(Lynne's daughter Meriel here, deputizing again while my mum enjoys a couple of weeks States-side.)
I recently read a crime novel set in Victorian England. I'm a big fan of historical crime novels, and this one had been recommended to me by a friend whose judgement is usually sound, so I was expecting great things. I was... disappointed.
The plot would have benefited from some tightening up, and some of the dialogue was a little clunky. But the thing that proved a persistent annoyance throughout the book - like trying to listen to a radio programme through a constant crackle of static - was that the author (who shall remain nameless to protect the guilty) simply hadn't done his research properly. As far as I could tell, the central events that the story hung on were all accurate (insofar as they were meant to be, anyway: a major part of the plot revolved around telling an alternative version of history), but it rapidly became obvious that the author had no idea how aristocratic titles worked. I could have ignored this if it had only been an issue with one or two minor characters, but the detective himself is titled, as are most of the people he moves amongst. Specifically, he's referred to as both Lord Forename Surname (again, actual names withheld!) and Lord Surname as if these were interchangeable, when in fact they indicate very different statuses.
While this isn't the sort of thing I'd expect the average person in the street to know, I can't help feeling that if you're writing (or for that matter editing) a crime novel with a noble hero, then maybe at some point it's worth going and spending ten minutes looking through the Wikipedia article on forms of address in the United Kingdom? (For anyone who's curious, Lord Surname implies he's a peer, whereas Lord Forename Surname indicates a younger son of a duke or marquis - as with Lord Peter Wimsey, the creation of an author who certainly did do her research. Sometimes it's a bit more complicated than that, as the title may not be the same as the surname - as in Downton Abbey, where the family name is Crawley, but the head of the family is Lord Grantham - but that need not detain us here.)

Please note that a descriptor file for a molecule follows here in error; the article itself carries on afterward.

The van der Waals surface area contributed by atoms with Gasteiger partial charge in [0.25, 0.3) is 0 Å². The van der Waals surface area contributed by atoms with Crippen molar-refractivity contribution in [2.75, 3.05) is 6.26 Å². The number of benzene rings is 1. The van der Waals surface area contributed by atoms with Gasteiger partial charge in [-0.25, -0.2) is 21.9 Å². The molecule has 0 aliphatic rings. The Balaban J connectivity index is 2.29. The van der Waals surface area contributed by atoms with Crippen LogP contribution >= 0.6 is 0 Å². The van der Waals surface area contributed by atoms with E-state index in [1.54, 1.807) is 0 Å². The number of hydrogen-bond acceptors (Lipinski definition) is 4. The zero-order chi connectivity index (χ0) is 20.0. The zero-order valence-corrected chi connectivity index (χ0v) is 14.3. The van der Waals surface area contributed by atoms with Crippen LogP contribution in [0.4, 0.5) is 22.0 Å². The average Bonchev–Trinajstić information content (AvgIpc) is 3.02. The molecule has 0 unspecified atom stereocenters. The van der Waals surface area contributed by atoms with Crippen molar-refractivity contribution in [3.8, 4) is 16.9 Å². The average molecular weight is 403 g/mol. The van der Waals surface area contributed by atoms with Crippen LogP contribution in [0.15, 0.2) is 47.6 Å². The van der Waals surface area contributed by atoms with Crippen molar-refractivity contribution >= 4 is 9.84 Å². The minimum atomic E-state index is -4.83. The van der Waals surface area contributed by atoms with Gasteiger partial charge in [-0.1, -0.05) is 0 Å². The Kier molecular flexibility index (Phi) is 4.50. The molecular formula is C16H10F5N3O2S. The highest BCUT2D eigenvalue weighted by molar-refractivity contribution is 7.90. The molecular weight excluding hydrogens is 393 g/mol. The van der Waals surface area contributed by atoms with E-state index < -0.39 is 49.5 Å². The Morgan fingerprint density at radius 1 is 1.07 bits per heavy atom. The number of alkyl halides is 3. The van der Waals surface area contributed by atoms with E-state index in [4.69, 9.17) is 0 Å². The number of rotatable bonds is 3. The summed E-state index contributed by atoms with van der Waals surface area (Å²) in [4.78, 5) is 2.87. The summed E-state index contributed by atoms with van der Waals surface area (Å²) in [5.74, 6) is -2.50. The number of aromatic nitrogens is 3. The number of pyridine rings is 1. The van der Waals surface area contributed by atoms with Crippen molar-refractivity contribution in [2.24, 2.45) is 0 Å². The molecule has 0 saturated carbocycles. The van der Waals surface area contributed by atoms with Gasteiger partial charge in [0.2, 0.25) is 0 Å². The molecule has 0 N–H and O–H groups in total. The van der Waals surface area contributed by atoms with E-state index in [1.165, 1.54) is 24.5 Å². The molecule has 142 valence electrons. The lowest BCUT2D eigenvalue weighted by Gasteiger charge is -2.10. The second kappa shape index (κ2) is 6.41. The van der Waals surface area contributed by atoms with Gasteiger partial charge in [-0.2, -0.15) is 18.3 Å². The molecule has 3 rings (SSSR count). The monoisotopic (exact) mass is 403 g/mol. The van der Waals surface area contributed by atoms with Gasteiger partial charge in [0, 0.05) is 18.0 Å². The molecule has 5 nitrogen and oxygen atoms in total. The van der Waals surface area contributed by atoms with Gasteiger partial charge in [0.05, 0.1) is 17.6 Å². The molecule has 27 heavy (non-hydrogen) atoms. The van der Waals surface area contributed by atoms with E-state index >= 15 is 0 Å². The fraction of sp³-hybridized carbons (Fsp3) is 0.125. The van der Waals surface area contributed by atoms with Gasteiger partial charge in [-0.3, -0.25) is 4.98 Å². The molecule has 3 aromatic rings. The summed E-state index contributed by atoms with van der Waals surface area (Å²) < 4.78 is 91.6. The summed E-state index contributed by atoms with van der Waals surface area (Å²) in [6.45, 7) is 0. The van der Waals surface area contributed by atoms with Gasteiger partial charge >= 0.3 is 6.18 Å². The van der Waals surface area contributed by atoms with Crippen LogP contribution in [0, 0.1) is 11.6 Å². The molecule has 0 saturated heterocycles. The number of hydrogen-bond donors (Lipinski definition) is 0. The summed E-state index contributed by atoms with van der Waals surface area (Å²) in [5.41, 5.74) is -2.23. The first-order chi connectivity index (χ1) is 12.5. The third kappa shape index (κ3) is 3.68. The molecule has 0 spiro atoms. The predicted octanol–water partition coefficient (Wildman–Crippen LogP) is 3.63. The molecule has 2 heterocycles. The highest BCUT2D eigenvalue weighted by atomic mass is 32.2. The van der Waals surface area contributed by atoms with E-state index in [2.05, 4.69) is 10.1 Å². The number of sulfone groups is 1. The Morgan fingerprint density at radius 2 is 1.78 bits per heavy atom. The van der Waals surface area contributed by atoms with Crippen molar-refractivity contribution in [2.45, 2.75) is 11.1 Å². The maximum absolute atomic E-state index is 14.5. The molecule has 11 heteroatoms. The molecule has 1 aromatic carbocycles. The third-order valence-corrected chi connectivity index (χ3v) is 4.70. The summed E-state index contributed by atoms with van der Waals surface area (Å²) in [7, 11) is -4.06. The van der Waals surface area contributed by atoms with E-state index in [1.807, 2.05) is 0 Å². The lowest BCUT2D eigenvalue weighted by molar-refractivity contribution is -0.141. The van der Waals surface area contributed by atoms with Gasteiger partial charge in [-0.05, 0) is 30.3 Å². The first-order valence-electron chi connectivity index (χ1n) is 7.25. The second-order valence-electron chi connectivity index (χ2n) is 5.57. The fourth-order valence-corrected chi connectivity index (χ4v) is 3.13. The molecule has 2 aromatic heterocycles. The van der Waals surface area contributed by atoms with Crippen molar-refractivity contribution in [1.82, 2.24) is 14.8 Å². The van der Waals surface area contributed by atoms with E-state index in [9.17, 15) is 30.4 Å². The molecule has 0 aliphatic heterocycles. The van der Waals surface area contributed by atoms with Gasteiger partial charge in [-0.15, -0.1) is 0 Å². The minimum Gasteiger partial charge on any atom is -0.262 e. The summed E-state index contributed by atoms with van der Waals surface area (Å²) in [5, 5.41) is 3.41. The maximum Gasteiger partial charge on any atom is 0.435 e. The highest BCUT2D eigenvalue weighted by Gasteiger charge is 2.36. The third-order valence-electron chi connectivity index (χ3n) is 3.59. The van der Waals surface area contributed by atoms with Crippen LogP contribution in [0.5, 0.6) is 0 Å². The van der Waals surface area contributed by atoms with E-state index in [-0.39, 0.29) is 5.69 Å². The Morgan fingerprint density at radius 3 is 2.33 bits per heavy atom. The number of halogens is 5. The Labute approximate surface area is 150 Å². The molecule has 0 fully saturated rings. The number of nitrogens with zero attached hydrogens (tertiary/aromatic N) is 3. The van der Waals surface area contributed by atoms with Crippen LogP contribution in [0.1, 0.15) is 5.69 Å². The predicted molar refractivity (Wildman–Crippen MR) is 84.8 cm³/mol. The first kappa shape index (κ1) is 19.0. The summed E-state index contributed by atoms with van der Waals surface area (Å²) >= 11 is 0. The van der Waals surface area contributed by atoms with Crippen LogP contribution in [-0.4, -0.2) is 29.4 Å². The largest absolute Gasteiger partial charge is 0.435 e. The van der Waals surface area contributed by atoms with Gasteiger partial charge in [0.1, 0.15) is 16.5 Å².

However, I'm aware that this is the sort of thing that bothers me a lot and other people not at all. Out of curiosity, I went and looked at the Amazon reviews. Pretty much as I'd expected, there was one anguished 'How can he not realize?' review (from a history professor, apparently), and lots of people who hadn't even noticed - some of whom even praised the author's grasp of period detail.
There was another point where I thought I'd caught the author out. A small boy is given a present that he loves, and his response is 'Wow!', which to me just felt totally out of place in Victorian London. Being the sort of pedant I am, I went and looked the word 'wow' up in the Oxford English Dictionary. The first recorded usage of the relevant sense was... in 1892. Which just happens to be the precise year in which the book is set. Yet despite this, it wouldn't surprise me if that one little word jarred with far more people than the repeated mistakes with titles.
This set me wondering: is it more important for a historical crime novel to be accurate, or to feel right? While I'm sure there are plenty of crime buffs who are also history buffs, a lot of us who enjoy historical crime are chiefly interested in the story - the history mostly provides atmosphere, and maybe a social structure or legal system that permits plot devices that wouldn't work in a contemporary novel. Obviously it's preferable for authors to avoid getting things demonstrably wrong, but if push comes to shove, is it better for an author to stick rigorously to the historical facts (including people saying 'Wow!' in the 1890s)? Or are there times when a little bit of creative anachronism can help to oil the wheels of the narrative?